FDA Pick Will Be Questioned on Industry Ties

Dr. Scott Gottlieb is a physician-turned-health consultant who has criticized what he calls unnecessary FDA regulations.

Dr. Scott Gottlieb

WASHINGTON (AP) — President Donald Trump's nominee to head the powerful Food and Drug Administration is set to appear before a Senate committee to answer questions about his extensive financial ties to medical companies he could wind up regulating.

Dr. Scott Gottlieb is a physician-turned-health consultant who has criticized what he calls unnecessary FDA regulations. But he's no stranger to the FDA — he served as a deputy commissioner under President George W. Bush — and has generally supported its overall mission of ensuring that prescription drugs and medical devices are safe and effective.

Critics have focused on Gottlieb's financial entanglements, citing government data showing he received hundreds of thousands of dollars in consulting or other fees from several FDA-regulated companies in recent years.

In ethics documents filed last week, Gottlieb said that if confirmed he would recuse himself for a year from decisions involving about 20 companies, including giant GlaxoSmithKline. He is a member of Glaxo's portfolio investment board.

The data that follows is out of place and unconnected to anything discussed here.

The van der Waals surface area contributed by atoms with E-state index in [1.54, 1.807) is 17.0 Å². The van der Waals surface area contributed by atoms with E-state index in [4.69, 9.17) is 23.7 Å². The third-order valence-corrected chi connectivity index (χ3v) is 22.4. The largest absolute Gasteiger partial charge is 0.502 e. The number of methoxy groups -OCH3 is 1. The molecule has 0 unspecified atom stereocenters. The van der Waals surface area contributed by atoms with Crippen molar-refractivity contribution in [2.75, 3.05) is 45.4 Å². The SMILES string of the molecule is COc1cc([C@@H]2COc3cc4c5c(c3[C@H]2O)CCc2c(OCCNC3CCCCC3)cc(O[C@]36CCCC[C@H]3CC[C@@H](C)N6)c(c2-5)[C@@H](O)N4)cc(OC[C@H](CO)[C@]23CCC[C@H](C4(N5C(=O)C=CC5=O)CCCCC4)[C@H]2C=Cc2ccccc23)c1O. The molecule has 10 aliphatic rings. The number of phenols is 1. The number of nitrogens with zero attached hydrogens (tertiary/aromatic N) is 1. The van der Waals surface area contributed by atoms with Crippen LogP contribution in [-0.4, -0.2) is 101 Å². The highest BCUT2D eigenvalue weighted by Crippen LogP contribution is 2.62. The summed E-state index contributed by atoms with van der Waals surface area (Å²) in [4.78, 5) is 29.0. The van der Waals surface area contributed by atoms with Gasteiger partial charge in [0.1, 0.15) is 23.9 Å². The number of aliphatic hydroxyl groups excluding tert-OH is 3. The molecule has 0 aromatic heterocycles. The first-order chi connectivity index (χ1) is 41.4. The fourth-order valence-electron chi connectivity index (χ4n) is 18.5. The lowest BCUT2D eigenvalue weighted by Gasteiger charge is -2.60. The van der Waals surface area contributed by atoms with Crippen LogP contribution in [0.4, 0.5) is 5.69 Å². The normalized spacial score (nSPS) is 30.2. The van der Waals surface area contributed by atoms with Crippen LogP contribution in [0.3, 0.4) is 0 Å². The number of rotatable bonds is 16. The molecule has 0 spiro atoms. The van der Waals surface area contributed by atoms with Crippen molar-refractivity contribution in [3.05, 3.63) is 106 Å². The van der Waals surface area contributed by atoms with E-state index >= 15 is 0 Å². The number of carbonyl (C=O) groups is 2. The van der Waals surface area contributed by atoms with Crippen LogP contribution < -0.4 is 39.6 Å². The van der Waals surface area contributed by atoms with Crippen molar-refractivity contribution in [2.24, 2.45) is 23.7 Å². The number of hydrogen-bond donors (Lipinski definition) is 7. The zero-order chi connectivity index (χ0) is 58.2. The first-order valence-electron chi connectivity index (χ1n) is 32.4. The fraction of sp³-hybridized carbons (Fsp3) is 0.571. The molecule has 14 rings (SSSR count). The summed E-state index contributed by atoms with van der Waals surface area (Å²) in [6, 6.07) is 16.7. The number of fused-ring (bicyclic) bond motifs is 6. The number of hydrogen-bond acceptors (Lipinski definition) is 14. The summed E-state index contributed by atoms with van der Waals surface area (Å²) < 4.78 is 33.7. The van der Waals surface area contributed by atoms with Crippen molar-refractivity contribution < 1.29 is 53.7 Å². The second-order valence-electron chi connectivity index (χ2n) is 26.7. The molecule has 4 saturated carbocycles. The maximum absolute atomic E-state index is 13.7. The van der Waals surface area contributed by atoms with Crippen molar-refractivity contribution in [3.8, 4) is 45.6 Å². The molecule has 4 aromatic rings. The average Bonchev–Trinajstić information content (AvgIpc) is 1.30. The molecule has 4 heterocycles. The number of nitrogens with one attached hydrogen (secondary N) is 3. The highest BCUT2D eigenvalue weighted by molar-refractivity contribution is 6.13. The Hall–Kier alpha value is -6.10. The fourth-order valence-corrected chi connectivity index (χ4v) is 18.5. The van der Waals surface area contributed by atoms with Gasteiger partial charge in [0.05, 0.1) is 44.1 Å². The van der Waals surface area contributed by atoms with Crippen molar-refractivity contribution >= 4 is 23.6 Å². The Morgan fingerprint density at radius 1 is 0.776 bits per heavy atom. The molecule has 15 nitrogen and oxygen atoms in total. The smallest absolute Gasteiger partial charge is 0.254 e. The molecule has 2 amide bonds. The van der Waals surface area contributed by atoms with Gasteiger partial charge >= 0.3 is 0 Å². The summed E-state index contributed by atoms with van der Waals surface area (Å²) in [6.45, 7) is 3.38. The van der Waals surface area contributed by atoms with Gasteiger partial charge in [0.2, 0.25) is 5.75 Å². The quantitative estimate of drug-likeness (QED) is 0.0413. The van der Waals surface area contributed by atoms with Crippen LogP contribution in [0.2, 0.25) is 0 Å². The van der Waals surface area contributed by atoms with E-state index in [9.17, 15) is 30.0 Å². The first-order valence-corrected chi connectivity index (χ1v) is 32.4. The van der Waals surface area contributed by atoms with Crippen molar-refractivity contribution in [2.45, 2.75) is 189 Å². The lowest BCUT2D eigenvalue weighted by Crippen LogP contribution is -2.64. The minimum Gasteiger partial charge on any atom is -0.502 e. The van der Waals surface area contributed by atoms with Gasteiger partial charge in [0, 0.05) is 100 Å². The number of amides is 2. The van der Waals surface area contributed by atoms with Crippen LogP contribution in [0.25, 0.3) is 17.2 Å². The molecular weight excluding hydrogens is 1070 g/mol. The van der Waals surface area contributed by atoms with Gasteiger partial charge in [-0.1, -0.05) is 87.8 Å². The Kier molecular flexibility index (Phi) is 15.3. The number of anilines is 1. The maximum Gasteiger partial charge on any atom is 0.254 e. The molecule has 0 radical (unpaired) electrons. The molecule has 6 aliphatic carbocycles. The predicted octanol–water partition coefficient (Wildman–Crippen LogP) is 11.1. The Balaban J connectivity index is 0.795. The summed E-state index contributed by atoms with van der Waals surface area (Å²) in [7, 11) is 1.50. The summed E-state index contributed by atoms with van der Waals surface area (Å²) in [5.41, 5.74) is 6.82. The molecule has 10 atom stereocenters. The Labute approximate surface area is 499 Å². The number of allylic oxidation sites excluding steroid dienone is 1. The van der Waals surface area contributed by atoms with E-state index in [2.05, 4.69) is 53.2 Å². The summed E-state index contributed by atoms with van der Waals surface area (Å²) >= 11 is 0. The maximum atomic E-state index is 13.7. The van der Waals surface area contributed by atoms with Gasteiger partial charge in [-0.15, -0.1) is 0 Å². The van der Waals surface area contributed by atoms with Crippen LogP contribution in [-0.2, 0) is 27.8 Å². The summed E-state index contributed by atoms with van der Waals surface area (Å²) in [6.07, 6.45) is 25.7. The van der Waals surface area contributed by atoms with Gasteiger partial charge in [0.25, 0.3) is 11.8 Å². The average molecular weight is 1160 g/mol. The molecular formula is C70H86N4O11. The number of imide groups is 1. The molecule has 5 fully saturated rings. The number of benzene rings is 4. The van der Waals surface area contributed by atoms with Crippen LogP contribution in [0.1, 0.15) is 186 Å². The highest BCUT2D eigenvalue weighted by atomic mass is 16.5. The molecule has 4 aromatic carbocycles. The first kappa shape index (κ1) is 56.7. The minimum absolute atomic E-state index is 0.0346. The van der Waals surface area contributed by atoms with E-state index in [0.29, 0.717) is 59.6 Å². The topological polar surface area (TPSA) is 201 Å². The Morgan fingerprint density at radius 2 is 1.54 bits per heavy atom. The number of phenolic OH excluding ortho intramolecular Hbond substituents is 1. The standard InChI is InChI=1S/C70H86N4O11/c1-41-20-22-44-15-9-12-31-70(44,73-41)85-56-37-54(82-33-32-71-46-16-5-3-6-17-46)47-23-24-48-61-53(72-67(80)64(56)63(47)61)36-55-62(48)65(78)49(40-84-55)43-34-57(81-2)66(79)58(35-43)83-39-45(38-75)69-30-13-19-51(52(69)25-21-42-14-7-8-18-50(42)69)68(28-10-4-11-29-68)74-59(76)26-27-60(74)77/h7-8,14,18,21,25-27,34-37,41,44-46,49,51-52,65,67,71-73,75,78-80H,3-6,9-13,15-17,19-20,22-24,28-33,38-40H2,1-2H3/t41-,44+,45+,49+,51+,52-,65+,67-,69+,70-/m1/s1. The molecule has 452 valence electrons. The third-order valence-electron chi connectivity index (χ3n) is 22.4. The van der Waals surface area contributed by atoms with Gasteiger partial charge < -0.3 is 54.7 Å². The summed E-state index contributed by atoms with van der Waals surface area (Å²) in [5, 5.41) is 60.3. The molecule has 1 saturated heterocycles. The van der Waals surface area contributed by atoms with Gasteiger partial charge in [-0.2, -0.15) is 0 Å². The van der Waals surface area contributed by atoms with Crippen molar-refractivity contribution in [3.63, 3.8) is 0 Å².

Gottlieb's day job is a resident fellow at the conservative American Enterprise Institute. He also holds positions in a venture capital firm and an investment bank, and serves as a board member or consultant to nine health-related companies.

If confirmed by the Senate, Gottlieb, 44, says in his ethics filings that he will resign from those positions and divest himself of financial interests in additional companies.

The FDA regulates a huge swath of consumer products beyond pharmaceuticals and medical devices, including food safety, nutrition labels, cosmetics and electronic cigarettes.

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